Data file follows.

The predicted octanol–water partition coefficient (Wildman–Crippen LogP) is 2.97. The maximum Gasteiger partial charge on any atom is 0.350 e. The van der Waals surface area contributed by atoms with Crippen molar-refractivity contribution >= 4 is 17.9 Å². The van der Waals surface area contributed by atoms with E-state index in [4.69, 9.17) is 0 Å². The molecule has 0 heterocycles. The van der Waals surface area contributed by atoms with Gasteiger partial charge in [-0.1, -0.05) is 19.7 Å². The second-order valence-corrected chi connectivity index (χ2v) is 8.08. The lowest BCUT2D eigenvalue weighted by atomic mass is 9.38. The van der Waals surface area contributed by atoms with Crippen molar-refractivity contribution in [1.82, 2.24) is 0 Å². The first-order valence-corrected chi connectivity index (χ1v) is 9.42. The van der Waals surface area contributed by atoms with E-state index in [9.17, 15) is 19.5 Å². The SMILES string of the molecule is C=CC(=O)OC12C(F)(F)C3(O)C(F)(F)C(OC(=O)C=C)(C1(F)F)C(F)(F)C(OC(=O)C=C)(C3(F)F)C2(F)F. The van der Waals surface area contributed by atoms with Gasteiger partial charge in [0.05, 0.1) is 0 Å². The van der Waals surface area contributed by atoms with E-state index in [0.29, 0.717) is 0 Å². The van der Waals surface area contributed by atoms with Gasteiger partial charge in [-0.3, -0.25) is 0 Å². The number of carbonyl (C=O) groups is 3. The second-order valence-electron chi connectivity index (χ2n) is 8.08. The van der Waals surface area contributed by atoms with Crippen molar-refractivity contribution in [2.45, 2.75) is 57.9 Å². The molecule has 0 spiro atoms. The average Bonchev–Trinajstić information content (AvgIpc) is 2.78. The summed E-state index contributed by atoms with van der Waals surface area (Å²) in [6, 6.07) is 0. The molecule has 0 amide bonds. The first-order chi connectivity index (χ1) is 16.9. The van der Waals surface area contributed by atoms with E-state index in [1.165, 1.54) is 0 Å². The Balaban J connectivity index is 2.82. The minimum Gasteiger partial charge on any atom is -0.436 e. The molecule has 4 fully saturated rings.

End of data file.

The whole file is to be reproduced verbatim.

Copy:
The predicted octanol–water partition coefficient (Wildman–Crippen LogP) is 2.97. The maximum Gasteiger partial charge on any atom is 0.350 e. The van der Waals surface area contributed by atoms with Crippen molar-refractivity contribution >= 4 is 17.9 Å². The van der Waals surface area contributed by atoms with E-state index in [4.69, 9.17) is 0 Å². The molecule has 0 heterocycles. The van der Waals surface area contributed by atoms with Gasteiger partial charge in [-0.1, -0.05) is 19.7 Å². The second-order valence-corrected chi connectivity index (χ2v) is 8.08. The lowest BCUT2D eigenvalue weighted by atomic mass is 9.38. The van der Waals surface area contributed by atoms with Crippen molar-refractivity contribution in [1.82, 2.24) is 0 Å². The first-order valence-corrected chi connectivity index (χ1v) is 9.42. The van der Waals surface area contributed by atoms with E-state index in [9.17, 15) is 19.5 Å². The SMILES string of the molecule is C=CC(=O)OC12C(F)(F)C3(O)C(F)(F)C(OC(=O)C=C)(C1(F)F)C(F)(F)C(OC(=O)C=C)(C3(F)F)C2(F)F. The van der Waals surface area contributed by atoms with Gasteiger partial charge in [0.05, 0.1) is 0 Å². The van der Waals surface area contributed by atoms with E-state index in [0.29, 0.717) is 0 Å². The van der Waals surface area contributed by atoms with Gasteiger partial charge in [-0.3, -0.25) is 0 Å². The number of carbonyl (C=O) groups is 3. The second-order valence-electron chi connectivity index (χ2n) is 8.08. The van der Waals surface area contributed by atoms with Crippen molar-refractivity contribution in [2.45, 2.75) is 57.9 Å². The molecule has 0 spiro atoms. The average Bonchev–Trinajstić information content (AvgIpc) is 2.78. The summed E-state index contributed by atoms with van der Waals surface area (Å²) in [6, 6.07) is 0. The molecule has 0 amide bonds. The first-order chi connectivity index (χ1) is 16.9. The van der Waals surface area contributed by atoms with E-state index in [1.165, 1.54) is 0 Å². The Balaban J connectivity index is 2.82. The minimum Gasteiger partial charge on any atom is -0.436 e. The molecule has 4 fully saturated rings.